Cambodian Living Transformed By Broader Access To Electricity

Rapid fix of electricity access gap in Cambodia has not only powered investment potentials, but also transformed living standards of commoners across the Kingdom.

Like many, Mrs. Ouk Vanna, a dweller in Takmao of Kandal province, has lived much more efficient and comfortable life with reliable power supply of reasonable fee.

“We no longer use charcoal or firewood to cook food and boil water. Life is very convenient now with easily accessible electricity supply,” she says.

“We are thankful to the continuous decreasing of electricity fee that has enabled us to save time and resource. Our daily life and business depends heavily on the power supply,” echoes Mrs. Thou Pov – who runs a household grocery in a nearby community.

She adds that stable and cheaper electricity supply contributes essentially to her income generation and livelihood – a totally different condition compared to two decades ago wherein the power supply was limited.

H.E. Victor Zona, director-general at the Ministry of Industry, Mines and Energy, shared that Cambodians’ electricity access started from about one percent after the Jan. 7, 1979 Victory Day to over 87 percent as of 2018.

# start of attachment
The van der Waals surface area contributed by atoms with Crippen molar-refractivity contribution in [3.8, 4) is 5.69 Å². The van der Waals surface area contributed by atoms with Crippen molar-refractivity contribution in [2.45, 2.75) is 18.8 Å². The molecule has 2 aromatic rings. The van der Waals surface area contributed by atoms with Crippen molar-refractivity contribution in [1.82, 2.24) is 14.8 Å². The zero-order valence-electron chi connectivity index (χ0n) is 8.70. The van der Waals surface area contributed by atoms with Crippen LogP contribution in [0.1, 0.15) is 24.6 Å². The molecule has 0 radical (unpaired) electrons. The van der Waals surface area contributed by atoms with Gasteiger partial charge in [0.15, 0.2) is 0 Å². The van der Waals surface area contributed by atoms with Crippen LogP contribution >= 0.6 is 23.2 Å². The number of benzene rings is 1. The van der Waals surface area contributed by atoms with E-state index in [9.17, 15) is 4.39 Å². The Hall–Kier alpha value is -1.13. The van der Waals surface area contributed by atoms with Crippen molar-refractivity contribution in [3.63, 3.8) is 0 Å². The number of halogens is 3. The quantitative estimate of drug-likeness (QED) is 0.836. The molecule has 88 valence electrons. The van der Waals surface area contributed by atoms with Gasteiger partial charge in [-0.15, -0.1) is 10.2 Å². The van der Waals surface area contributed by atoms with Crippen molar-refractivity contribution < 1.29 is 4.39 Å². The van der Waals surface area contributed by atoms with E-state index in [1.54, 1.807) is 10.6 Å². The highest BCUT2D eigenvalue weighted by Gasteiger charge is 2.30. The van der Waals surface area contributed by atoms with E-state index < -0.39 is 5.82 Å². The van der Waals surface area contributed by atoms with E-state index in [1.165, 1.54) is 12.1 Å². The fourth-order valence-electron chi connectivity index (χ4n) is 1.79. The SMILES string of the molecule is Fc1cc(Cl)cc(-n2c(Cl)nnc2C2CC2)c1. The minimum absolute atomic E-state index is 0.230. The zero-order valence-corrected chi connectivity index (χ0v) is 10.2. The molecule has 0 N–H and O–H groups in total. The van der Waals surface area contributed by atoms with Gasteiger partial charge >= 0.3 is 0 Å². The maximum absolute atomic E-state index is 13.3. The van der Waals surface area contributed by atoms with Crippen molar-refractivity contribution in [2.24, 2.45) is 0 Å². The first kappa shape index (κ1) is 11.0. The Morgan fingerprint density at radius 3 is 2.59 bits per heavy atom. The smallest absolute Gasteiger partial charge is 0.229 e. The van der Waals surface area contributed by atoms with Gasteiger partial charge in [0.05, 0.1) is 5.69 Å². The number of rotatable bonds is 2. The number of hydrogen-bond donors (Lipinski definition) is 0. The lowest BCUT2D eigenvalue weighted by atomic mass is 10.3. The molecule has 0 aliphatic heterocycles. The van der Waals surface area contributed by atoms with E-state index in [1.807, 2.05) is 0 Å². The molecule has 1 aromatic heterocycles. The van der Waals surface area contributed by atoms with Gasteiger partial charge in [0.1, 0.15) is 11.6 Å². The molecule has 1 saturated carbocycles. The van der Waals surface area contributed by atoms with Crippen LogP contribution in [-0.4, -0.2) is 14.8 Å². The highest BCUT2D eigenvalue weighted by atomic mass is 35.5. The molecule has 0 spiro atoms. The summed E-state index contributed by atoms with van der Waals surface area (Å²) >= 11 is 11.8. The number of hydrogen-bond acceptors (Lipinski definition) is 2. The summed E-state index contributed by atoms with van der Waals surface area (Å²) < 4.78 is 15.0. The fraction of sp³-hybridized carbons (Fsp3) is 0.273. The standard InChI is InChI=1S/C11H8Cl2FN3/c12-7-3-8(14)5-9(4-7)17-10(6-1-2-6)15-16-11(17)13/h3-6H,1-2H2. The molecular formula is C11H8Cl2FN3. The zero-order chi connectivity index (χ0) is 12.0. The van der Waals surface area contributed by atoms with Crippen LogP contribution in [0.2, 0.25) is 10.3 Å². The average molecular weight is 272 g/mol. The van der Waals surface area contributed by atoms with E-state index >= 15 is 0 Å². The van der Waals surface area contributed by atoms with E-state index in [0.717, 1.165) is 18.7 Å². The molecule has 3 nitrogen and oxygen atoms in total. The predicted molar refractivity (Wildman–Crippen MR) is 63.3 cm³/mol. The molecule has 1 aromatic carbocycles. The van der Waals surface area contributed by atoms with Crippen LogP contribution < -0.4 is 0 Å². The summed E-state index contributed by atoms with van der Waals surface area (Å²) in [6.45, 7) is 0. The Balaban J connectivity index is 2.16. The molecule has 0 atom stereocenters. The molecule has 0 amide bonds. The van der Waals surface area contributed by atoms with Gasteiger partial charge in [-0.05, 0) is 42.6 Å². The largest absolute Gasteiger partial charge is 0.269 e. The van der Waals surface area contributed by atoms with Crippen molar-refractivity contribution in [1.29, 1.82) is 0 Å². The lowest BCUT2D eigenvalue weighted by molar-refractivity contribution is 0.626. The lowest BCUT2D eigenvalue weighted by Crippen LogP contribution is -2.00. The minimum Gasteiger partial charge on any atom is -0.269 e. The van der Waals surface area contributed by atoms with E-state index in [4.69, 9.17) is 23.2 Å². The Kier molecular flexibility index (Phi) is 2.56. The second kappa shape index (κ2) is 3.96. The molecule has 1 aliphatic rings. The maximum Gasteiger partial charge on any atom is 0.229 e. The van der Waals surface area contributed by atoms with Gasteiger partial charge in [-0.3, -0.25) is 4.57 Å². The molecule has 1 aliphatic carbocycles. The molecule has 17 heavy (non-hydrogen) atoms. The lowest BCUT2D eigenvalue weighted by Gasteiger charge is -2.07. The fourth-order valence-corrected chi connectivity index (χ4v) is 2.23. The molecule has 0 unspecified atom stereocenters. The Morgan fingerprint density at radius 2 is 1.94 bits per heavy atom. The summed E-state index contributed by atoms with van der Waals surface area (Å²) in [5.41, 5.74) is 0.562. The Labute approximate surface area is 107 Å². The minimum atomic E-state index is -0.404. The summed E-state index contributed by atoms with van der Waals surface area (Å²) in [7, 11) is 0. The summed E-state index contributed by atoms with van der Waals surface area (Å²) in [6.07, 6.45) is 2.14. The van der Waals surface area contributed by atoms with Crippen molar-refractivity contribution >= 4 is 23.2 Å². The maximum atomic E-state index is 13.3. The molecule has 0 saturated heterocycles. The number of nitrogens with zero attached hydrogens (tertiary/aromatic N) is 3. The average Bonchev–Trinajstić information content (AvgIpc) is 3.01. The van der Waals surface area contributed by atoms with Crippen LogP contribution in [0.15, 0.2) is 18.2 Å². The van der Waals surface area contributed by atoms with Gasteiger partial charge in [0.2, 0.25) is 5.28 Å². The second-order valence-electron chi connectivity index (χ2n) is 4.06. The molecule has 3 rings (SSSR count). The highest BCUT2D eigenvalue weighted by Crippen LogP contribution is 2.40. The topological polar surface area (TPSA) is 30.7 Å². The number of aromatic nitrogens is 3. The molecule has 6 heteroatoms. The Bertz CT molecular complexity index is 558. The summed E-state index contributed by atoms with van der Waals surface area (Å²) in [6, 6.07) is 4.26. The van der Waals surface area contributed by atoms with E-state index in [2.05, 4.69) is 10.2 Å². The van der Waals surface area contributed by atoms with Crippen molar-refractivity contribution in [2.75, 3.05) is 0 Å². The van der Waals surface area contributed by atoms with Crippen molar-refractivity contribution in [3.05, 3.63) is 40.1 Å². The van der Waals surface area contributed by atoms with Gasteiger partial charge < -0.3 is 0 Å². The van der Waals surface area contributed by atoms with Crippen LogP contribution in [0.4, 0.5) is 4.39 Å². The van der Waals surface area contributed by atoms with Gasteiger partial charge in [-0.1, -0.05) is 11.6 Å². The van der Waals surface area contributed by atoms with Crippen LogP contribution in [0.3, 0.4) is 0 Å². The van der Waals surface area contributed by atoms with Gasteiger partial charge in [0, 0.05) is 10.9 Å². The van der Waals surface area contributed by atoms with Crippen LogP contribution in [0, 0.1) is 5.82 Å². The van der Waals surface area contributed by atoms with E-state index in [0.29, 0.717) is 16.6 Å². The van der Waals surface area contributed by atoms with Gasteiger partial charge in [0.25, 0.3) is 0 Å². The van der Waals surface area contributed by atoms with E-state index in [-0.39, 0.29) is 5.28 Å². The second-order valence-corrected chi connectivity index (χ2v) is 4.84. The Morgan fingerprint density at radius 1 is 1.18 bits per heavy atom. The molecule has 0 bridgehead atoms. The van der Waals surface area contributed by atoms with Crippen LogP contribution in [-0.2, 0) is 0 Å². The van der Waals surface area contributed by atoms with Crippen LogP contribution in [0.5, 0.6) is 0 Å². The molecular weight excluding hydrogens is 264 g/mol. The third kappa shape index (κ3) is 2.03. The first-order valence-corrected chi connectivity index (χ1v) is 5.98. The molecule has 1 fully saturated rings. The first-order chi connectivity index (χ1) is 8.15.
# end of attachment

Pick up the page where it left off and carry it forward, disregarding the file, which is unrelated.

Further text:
For the Royal Government of Cambodia, ensuring convenient access to the utility does not only promote Cambodians’ living condition, but also modernises the rural areas.

With this in mind, it is committed that by 2020, all 15,168 villages in Cambodia will have complete access to the necessity.

Currently, Cambodia has three main sources of electricity supply, including hydro-power plants of 1,329 megawatts, coal power stations of 538 megawatts, and solar energy of 64.77 megawatts.

Ministry’s record shows that Cambodia consumed a total of 2,650 megawatts of electricity in 2018 – an increase of about 15 percent compared to 2017.

It is projected that the country will consume a total power supply of at least 2,870 megawatts​ this year.

The government will set the fee of only 610 Riel (roughly US$0.15) for households consuming between 51 and 200 kilowatts, and 740 Riel for the consumption beyond that.